We’d spent hours the fortnight prior discussing, rolling, and pouring over our character sheets. That was how I was introduced to D&D: a night spent creating groups called the Nigerian Scam Fam, discussions about the lack of a dedicated healer, the initial crafting of backstories, and the pondering of abilities.
What I didn’t do was spend some time with the DM, finding out the way they like to run campaigns, their particular idiosyncrasies. And Christ how I wished I did — because what nobody told me was just how much you need to rely on the DM’s good graces.
We’re standing in a room. It’s a kitchen on the first floor of a three-storey mansion, the centrepiece of a campaign that I’d later discover was called the Mad Manor of Astabar. Everything seemed fairly straightforward: the party was hired to break into the mansion, retrieve a magical artifact, and bugger off.
We’d get 100 gold pieces for our efforts; seemed simple enough.
Until we came across a simple kitchen.
There was nothing particularly fancy about the kitchen. It had a stove, some bench tops, implements in draws, the usual stuff you’d expect. And there was also a pantry, the innards of which were so dark that even Darkvision (a racial ability that does what it says) couldn’t penetrate it.
In hindsight, a pantry that you can’t see into is a bit of a red flag. But we’re first-time adventurers! You don’t turn down an opportunity to hunt for loot. So the fearless, frontline warrior half-orc wandered in.
And then the DM told us all to piss off to the balcony outside. Not our in-game characters, but ourselves. He was going to have a chat with the half-orc.
Who proceeded to have a massive swing at the nearby rogue when everyone returned to the D&D table.
I didn’t discover until the end of the night that the doppleganger, who had assumed the form of our unassuming half-orc — and left him unconscious in the pantry in the process — was an optional part of the campaign. It was there if our DM decided things were progressing too smoothly, which seemed reasonable.
Everything had gone more or less perfectly up until that point. A bright blue ghost appeared and was summarily dismissed thanks to some exceptional rolls. A few people turned red, yellow and blue thanks to some magical apples, and we got rewarded for what might have been the simplest chess puzzle I’ve ever seen.
Everything was fine. Until the doppleganger took a swing at our wizard, missed completely, and socked the cleric — our only healer — six feet under.
“Uh … can I heal myself,” our cleric asked cautiously.
And that’s where you need to rely on the benevolence of a good DM.
Much like a good storyteller, their plan is to guide characters through the adventure in a fashion that’s enjoyable for everyone. The experience isn’t meant to be a walkover — there should always be a very real, very present fear of death, even if the characters are attuned to ignore that fact.
As part of our backstories, our DM introduced a dwarven wizard NPC who served as a companion — if a brutish, unwelcome one — on our adventures. He’s also the group’s employer. And, thanks to the DM, he’s also the closest we have to a battlemage.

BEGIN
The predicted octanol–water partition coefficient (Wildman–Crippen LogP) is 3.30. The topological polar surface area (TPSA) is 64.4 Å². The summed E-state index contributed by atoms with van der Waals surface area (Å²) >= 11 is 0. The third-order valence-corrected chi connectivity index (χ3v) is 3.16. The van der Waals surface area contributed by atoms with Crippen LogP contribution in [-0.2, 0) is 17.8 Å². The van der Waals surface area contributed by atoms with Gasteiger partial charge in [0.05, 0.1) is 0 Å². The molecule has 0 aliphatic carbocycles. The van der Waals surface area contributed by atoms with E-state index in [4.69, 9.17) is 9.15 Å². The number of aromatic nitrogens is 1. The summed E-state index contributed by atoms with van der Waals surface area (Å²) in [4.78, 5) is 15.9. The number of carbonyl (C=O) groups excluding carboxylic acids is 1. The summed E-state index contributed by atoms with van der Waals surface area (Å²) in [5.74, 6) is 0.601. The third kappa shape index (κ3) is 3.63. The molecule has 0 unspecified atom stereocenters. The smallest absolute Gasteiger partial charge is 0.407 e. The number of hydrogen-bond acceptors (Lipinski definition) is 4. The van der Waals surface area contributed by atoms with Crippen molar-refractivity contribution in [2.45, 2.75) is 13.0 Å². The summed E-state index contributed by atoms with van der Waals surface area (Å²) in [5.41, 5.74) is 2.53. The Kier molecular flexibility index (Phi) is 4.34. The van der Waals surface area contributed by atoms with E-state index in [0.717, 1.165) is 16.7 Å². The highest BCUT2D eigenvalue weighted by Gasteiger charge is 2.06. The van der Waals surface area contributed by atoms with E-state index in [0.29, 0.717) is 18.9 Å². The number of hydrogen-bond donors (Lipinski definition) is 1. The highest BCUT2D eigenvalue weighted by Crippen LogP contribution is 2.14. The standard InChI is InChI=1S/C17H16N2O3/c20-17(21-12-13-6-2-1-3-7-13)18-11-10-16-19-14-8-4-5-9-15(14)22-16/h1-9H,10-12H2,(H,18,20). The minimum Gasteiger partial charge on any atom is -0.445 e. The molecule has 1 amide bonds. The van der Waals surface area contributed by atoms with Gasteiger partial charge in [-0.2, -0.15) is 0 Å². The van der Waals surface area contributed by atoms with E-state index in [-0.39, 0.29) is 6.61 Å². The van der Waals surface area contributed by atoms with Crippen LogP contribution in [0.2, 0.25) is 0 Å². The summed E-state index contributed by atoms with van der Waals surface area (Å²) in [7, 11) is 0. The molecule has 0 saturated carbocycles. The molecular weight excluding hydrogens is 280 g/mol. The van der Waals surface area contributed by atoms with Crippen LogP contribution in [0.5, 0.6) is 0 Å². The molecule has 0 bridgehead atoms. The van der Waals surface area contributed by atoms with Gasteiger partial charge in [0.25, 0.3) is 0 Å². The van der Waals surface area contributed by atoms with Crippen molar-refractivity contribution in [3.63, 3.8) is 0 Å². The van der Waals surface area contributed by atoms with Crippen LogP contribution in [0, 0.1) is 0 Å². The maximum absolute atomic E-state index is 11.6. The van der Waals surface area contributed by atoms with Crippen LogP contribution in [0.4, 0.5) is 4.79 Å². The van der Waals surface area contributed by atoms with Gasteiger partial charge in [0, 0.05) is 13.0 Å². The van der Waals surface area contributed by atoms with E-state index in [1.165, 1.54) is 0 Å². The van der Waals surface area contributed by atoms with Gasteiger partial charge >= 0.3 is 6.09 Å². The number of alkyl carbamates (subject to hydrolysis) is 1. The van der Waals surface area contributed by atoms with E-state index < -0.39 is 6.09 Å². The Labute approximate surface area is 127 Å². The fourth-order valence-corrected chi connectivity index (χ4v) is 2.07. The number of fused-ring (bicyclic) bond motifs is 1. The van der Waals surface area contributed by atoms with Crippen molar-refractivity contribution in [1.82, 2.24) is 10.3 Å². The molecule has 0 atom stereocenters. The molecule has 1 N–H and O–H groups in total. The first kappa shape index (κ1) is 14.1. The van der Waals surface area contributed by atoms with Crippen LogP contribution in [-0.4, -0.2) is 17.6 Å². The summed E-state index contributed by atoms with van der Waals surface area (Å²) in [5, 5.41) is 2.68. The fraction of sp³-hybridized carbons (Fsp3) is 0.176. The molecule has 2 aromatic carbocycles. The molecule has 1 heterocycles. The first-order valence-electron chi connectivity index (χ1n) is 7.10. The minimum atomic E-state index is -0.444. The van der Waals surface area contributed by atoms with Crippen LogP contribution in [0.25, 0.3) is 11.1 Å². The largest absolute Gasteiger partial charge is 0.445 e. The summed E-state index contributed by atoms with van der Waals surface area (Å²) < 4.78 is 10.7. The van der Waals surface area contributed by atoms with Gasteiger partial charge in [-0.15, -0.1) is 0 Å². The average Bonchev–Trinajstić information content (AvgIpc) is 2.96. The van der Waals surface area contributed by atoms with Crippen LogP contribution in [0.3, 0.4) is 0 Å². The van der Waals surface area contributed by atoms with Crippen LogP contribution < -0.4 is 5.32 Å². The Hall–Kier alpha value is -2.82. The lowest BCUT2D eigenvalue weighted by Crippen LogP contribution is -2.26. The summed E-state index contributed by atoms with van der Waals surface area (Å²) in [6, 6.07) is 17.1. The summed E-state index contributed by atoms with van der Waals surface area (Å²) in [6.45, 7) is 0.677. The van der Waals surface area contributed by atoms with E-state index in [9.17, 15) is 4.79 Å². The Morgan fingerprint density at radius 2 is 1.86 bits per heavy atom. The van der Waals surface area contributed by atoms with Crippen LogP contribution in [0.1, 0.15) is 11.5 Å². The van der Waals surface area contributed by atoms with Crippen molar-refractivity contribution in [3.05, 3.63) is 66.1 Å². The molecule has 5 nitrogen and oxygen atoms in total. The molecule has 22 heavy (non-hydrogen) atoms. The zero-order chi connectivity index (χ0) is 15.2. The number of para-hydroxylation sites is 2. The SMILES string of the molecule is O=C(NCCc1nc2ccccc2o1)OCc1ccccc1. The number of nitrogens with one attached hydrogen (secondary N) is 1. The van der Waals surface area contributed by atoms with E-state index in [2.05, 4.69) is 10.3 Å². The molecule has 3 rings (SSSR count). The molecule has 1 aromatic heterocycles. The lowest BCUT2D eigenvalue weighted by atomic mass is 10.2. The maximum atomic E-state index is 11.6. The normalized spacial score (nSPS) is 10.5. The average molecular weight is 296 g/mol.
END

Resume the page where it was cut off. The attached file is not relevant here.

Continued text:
After all, some of the group are playing D&D for the first time. Others are playing 5th Edition for the first time; others only have the briefest of experience with D&D at all.
The DM is as much our ally as he is the instigator of traps and tricks. He’s the bartender at the innkeep, the one who greases the wheels of adventure with an appropriate backhand when necessary.
I can almost see it as the equivalent of being a teacher. You think about the campaign days beforehand, reading up on the surroundings, areas you might want to tweak, possible hypotheticals, considering what kind of questions and actions each of the characters want to take.
What if all the characters struggle in this room — what can you tailor from here on in? And what does the environment around them look like? What details are missing from the campaign? What details would be useful as a red herring? What things would you like to add?
This was only my second experience with D&D proper, outside of the confines of Baldur’s Gate, Neverwinter Nights and so on. And while those games use D&D as a foundation, the developers are the DM. They’re a force you can’t see, an entity you can’t physically or visually engage with as the campaign unfolds. You interact more with individual objects, characters and monsters in the world, but you don’t have a living, breathing entity in front of you that gets amused, perplexed, frustrated or visibly unlucky.
And maybe that’s why the DM should always be present from the first night. Their unspoken, unwritten character has just as much influence and force on the in-game world as anything else. It’s an element video games even today struggle to emulate; the narrator from The Stanley Parable and the AI director in Left 4 Dead are the only things that have come close.
Thank God for the DM. And I mean God — because without their benevolence, our cleric would have bled out on that kitchen floor.
This is the second story in an ongoing series about Alex’s experience playing Dungeons & Dragons for the first time. You can read the rest of the series here.